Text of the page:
Five Tips for Creating a Strong, Female Literary Character

When it comes to storytelling, exceptional characters hold the key to a powerful narrative that readers can connect with. In the world of fiction, strong and inspiring female characters should linger in the minds of readers. They are the characters who have us turning the pages long into the night and waking up thinking of the story while we’re getting ready for work.

la guancha de ponce

I love characters who are able to overcome obstacles despite outside pressures and injustices, and inner doubts and fears; they characterize my stories. The protagonist of my historical novel, A Decent Woman, is Ana Belén, a strong, colorful, and feisty Afro-Cuban midwife, who drives the story forward, and I’m thrilled to say readers have connected with Ana and her story in profound ways. She was a joy to write and care about, and she will have a special place in my heart forever.

Yma Johnson, a short story writer and journalist, had this to say about my novel: “A Decent Woman embodies the genre of women’s fiction in the most complete sense of the word by exploring the lives of women – young and old, dark- and light-skinned, poor and rich. This is an outstanding read and an important book about a little known corner of women’s history.”

Here are my top suggestions for creating a strong female literary character:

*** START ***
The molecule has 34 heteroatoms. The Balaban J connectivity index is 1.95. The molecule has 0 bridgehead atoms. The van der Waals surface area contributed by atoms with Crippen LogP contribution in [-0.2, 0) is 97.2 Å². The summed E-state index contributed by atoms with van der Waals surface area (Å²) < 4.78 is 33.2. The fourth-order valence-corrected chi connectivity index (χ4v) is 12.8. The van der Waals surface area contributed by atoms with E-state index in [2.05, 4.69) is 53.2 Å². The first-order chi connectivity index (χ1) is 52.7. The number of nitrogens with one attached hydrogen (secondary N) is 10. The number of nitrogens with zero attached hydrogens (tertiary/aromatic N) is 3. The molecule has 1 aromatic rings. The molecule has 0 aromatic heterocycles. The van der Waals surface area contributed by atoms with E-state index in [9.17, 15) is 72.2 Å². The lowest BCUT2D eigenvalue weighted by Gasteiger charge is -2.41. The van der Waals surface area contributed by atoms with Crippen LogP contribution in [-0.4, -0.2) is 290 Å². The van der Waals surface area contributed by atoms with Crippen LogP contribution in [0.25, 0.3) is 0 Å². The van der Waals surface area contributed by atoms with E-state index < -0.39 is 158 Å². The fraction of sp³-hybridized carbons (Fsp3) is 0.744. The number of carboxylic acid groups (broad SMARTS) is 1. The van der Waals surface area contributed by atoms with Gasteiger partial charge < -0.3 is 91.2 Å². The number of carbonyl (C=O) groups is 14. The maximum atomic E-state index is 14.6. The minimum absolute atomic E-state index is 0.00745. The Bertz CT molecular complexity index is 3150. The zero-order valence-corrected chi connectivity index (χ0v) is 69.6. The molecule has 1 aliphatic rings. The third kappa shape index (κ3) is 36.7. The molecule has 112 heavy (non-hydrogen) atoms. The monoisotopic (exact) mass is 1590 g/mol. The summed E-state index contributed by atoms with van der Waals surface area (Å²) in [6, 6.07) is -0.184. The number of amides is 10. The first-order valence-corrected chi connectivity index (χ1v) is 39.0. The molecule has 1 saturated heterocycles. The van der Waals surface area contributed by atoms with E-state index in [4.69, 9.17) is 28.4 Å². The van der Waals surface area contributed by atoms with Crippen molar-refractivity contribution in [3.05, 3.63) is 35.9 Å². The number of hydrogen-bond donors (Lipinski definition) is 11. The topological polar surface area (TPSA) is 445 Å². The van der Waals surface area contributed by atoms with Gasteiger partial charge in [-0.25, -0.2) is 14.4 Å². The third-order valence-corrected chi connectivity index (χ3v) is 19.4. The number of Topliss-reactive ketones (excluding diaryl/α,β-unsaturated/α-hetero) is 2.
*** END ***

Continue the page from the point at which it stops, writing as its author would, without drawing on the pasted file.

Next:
1. If you wouldn’t be your character, don’t create her.
  2. Build her into a complicated, formidable, and unforgettable character. Show a particular quirk, an interesting habit, a sense of humor, or a not-so-endearing belief or characteristic that is later changed. Show us the journey that changed her.
  3. Allow her to be capable, wise, and she must have a sense of purpose. When you sit down to write, ask yourself early on what your character wants and make sure you let your readers know early on, as well.
  4. Take her on a quest–throw in insurmountable odds, challenges, and show us her victories, her falls and missteps.
  5. She can be a tough cookie, but she must also show vulnerability, make mistakes, and she should be a little damaged. No one likes reading about perfect people. It is through our imperfections that we grow and shine, and what makes our life journey more interesting.

Ana Belén is such a character—a strong female character. Best of luck with your writing!

About Eleanor Parker Sapia

Puerto Rican-born novelist and painter, Eleanor Parker Sapia was raised in the United States, Puerto Rico, and Europe. Her passion for travel and adventure, combined with her careers as a counselor, alternative health practitioner, and a Spanish language social worker and refugee case worker inspire her writing. She loves introducing readers to Latina characters and stories. When Eleanor is not writing, she enjoys facilitating The Artist’s Way creativity groups, and has taught creative writing to children and adults. Eleanor shares her passion for telling stories at her blog, The Writing Life and her website,

A Decent Woman, Eleanor’s debut historical novel, has garnered rave reviews from readers, and was selected as the 2015 July Las Comadres & Friends Latino Book Club, Book of the Month. Eleanor has two adult children and currently lives in West Virginia.

A Decent Woman is available on Amazon and Barnes and Noble.

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